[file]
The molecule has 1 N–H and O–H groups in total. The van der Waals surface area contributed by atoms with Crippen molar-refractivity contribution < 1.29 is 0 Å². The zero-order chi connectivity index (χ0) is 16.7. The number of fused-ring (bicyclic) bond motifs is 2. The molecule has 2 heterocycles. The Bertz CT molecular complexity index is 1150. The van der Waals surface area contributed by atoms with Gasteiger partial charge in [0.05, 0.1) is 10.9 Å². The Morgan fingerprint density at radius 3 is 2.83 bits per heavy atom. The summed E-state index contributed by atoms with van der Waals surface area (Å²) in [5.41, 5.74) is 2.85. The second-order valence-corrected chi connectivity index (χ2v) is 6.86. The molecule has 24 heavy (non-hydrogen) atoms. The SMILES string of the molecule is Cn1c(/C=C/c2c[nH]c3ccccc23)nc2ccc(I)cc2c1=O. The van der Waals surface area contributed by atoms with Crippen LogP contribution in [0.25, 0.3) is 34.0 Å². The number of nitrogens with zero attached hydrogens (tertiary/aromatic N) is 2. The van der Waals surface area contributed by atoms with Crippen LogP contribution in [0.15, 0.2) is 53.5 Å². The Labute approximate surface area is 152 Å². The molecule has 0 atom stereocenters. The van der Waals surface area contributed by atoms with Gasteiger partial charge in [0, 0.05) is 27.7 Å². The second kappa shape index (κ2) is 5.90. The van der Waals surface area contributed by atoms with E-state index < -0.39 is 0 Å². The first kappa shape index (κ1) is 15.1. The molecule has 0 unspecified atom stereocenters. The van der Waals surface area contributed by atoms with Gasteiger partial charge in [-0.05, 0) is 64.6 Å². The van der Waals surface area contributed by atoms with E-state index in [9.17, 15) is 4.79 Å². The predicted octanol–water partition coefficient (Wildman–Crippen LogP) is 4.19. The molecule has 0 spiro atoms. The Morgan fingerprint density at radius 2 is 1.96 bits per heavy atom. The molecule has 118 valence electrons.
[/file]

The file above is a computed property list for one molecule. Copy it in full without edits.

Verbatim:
The molecule has 1 N–H and O–H groups in total. The van der Waals surface area contributed by atoms with Crippen molar-refractivity contribution < 1.29 is 0 Å². The zero-order chi connectivity index (χ0) is 16.7. The number of fused-ring (bicyclic) bond motifs is 2. The molecule has 2 heterocycles. The Bertz CT molecular complexity index is 1150. The van der Waals surface area contributed by atoms with Gasteiger partial charge in [0.05, 0.1) is 10.9 Å². The Morgan fingerprint density at radius 3 is 2.83 bits per heavy atom. The summed E-state index contributed by atoms with van der Waals surface area (Å²) in [5.41, 5.74) is 2.85. The second-order valence-corrected chi connectivity index (χ2v) is 6.86. The molecule has 24 heavy (non-hydrogen) atoms. The SMILES string of the molecule is Cn1c(/C=C/c2c[nH]c3ccccc23)nc2ccc(I)cc2c1=O. The van der Waals surface area contributed by atoms with Crippen LogP contribution in [0.25, 0.3) is 34.0 Å². The number of nitrogens with zero attached hydrogens (tertiary/aromatic N) is 2. The van der Waals surface area contributed by atoms with Crippen LogP contribution in [0.15, 0.2) is 53.5 Å². The Labute approximate surface area is 152 Å². The molecule has 0 atom stereocenters. The van der Waals surface area contributed by atoms with Gasteiger partial charge in [0, 0.05) is 27.7 Å². The second kappa shape index (κ2) is 5.90. The van der Waals surface area contributed by atoms with E-state index < -0.39 is 0 Å². The first kappa shape index (κ1) is 15.1. The molecule has 0 unspecified atom stereocenters. The van der Waals surface area contributed by atoms with Gasteiger partial charge in [-0.05, 0) is 64.6 Å². The van der Waals surface area contributed by atoms with E-state index in [9.17, 15) is 4.79 Å². The predicted octanol–water partition coefficient (Wildman–Crippen LogP) is 4.19. The molecule has 0 spiro atoms. The Morgan fingerprint density at radius 2 is 1.96 bits per heavy atom. The molecule has 118 valence electrons.